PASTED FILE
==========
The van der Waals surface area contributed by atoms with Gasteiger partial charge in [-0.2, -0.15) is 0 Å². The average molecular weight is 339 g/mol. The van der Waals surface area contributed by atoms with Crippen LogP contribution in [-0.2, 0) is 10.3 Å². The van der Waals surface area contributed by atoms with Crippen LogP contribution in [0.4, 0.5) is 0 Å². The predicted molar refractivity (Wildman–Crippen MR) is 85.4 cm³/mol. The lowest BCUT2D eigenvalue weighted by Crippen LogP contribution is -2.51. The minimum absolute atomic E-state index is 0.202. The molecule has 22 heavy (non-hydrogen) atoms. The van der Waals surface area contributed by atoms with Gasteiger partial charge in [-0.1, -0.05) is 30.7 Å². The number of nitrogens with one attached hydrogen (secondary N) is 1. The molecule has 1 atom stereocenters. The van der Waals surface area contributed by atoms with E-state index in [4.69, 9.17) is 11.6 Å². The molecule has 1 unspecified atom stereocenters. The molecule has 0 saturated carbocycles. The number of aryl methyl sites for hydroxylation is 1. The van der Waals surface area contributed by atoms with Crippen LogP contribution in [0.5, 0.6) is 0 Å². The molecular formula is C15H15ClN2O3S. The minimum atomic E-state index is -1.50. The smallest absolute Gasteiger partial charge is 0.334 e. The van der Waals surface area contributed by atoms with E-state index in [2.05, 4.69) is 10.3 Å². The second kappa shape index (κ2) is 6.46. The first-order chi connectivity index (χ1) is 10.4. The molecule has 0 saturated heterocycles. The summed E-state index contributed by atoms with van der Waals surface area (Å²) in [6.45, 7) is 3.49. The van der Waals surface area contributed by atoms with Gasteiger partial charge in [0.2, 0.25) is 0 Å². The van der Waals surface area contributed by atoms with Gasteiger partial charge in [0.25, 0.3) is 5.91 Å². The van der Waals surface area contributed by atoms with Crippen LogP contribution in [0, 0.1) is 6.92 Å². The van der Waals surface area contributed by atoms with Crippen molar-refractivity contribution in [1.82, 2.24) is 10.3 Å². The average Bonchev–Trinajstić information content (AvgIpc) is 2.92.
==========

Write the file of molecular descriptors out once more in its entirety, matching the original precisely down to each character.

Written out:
The van der Waals surface area contributed by atoms with Gasteiger partial charge in [-0.2, -0.15) is 0 Å². The average molecular weight is 339 g/mol. The van der Waals surface area contributed by atoms with Crippen LogP contribution in [-0.2, 0) is 10.3 Å². The van der Waals surface area contributed by atoms with Crippen LogP contribution in [0.4, 0.5) is 0 Å². The predicted molar refractivity (Wildman–Crippen MR) is 85.4 cm³/mol. The lowest BCUT2D eigenvalue weighted by Crippen LogP contribution is -2.51. The minimum absolute atomic E-state index is 0.202. The molecule has 22 heavy (non-hydrogen) atoms. The van der Waals surface area contributed by atoms with Gasteiger partial charge in [-0.1, -0.05) is 30.7 Å². The number of nitrogens with one attached hydrogen (secondary N) is 1. The molecule has 1 atom stereocenters. The van der Waals surface area contributed by atoms with E-state index in [4.69, 9.17) is 11.6 Å². The molecule has 1 unspecified atom stereocenters. The molecule has 0 saturated carbocycles. The number of aryl methyl sites for hydroxylation is 1. The van der Waals surface area contributed by atoms with Crippen LogP contribution in [0.5, 0.6) is 0 Å². The molecular formula is C15H15ClN2O3S. The minimum atomic E-state index is -1.50. The smallest absolute Gasteiger partial charge is 0.334 e. The van der Waals surface area contributed by atoms with E-state index in [2.05, 4.69) is 10.3 Å². The second kappa shape index (κ2) is 6.46. The first-order chi connectivity index (χ1) is 10.4. The molecule has 0 saturated heterocycles. The summed E-state index contributed by atoms with van der Waals surface area (Å²) in [6.45, 7) is 3.49. The van der Waals surface area contributed by atoms with Gasteiger partial charge in [0.2, 0.25) is 0 Å². The van der Waals surface area contributed by atoms with Gasteiger partial charge in [0.25, 0.3) is 5.91 Å². The van der Waals surface area contributed by atoms with Crippen LogP contribution in [0, 0.1) is 6.92 Å². The van der Waals surface area contributed by atoms with Crippen molar-refractivity contribution in [1.82, 2.24) is 10.3 Å². The average Bonchev–Trinajstić information content (AvgIpc) is 2.92.